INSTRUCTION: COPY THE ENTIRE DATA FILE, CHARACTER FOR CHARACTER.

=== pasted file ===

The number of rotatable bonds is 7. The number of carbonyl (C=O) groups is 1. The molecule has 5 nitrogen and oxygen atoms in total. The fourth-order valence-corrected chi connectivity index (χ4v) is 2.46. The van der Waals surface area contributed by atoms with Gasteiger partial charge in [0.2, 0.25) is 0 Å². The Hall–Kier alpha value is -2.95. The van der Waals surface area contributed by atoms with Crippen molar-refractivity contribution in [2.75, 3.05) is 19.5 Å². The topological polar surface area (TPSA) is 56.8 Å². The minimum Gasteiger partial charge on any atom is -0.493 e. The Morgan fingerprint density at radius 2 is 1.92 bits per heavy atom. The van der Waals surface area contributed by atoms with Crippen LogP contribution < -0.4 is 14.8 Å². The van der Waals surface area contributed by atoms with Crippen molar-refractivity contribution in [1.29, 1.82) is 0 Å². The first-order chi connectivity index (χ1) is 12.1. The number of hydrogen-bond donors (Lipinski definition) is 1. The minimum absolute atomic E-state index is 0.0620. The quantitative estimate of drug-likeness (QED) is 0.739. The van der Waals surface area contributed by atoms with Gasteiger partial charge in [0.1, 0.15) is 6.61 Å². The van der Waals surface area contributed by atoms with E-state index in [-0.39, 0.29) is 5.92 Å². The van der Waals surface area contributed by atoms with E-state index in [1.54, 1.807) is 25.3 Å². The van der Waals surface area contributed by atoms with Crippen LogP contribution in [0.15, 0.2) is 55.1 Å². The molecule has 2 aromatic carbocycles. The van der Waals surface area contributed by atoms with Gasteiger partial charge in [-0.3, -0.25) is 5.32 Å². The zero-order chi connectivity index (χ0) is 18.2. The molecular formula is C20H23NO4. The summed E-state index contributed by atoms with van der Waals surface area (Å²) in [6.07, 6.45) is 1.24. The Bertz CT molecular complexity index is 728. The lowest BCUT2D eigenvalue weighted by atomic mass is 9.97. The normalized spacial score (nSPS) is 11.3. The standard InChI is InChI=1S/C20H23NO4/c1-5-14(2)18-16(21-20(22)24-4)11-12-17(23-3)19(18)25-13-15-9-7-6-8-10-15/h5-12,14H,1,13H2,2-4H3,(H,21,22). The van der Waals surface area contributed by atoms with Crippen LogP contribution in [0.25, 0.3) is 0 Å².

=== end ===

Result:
The number of rotatable bonds is 7. The number of carbonyl (C=O) groups is 1. The molecule has 5 nitrogen and oxygen atoms in total. The fourth-order valence-corrected chi connectivity index (χ4v) is 2.46. The van der Waals surface area contributed by atoms with Gasteiger partial charge in [0.2, 0.25) is 0 Å². The Hall–Kier alpha value is -2.95. The van der Waals surface area contributed by atoms with Crippen molar-refractivity contribution in [2.75, 3.05) is 19.5 Å². The topological polar surface area (TPSA) is 56.8 Å². The minimum Gasteiger partial charge on any atom is -0.493 e. The Morgan fingerprint density at radius 2 is 1.92 bits per heavy atom. The van der Waals surface area contributed by atoms with Crippen LogP contribution < -0.4 is 14.8 Å². The van der Waals surface area contributed by atoms with Crippen molar-refractivity contribution in [1.29, 1.82) is 0 Å². The first-order chi connectivity index (χ1) is 12.1. The number of hydrogen-bond donors (Lipinski definition) is 1. The minimum absolute atomic E-state index is 0.0620. The quantitative estimate of drug-likeness (QED) is 0.739. The van der Waals surface area contributed by atoms with Gasteiger partial charge in [0.1, 0.15) is 6.61 Å². The van der Waals surface area contributed by atoms with E-state index in [-0.39, 0.29) is 5.92 Å². The van der Waals surface area contributed by atoms with E-state index in [1.54, 1.807) is 25.3 Å². The van der Waals surface area contributed by atoms with Crippen LogP contribution in [0.15, 0.2) is 55.1 Å². The molecule has 2 aromatic carbocycles. The van der Waals surface area contributed by atoms with Gasteiger partial charge in [-0.3, -0.25) is 5.32 Å². The zero-order chi connectivity index (χ0) is 18.2. The molecular formula is C20H23NO4. The summed E-state index contributed by atoms with van der Waals surface area (Å²) in [6.07, 6.45) is 1.24. The Bertz CT molecular complexity index is 728. The lowest BCUT2D eigenvalue weighted by atomic mass is 9.97. The normalized spacial score (nSPS) is 11.3. The standard InChI is InChI=1S/C20H23NO4/c1-5-14(2)18-16(21-20(22)24-4)11-12-17(23-3)19(18)25-13-15-9-7-6-8-10-15/h5-12,14H,1,13H2,2-4H3,(H,21,22). The van der Waals surface area contributed by atoms with Crippen LogP contribution in [0.25, 0.3) is 0 Å².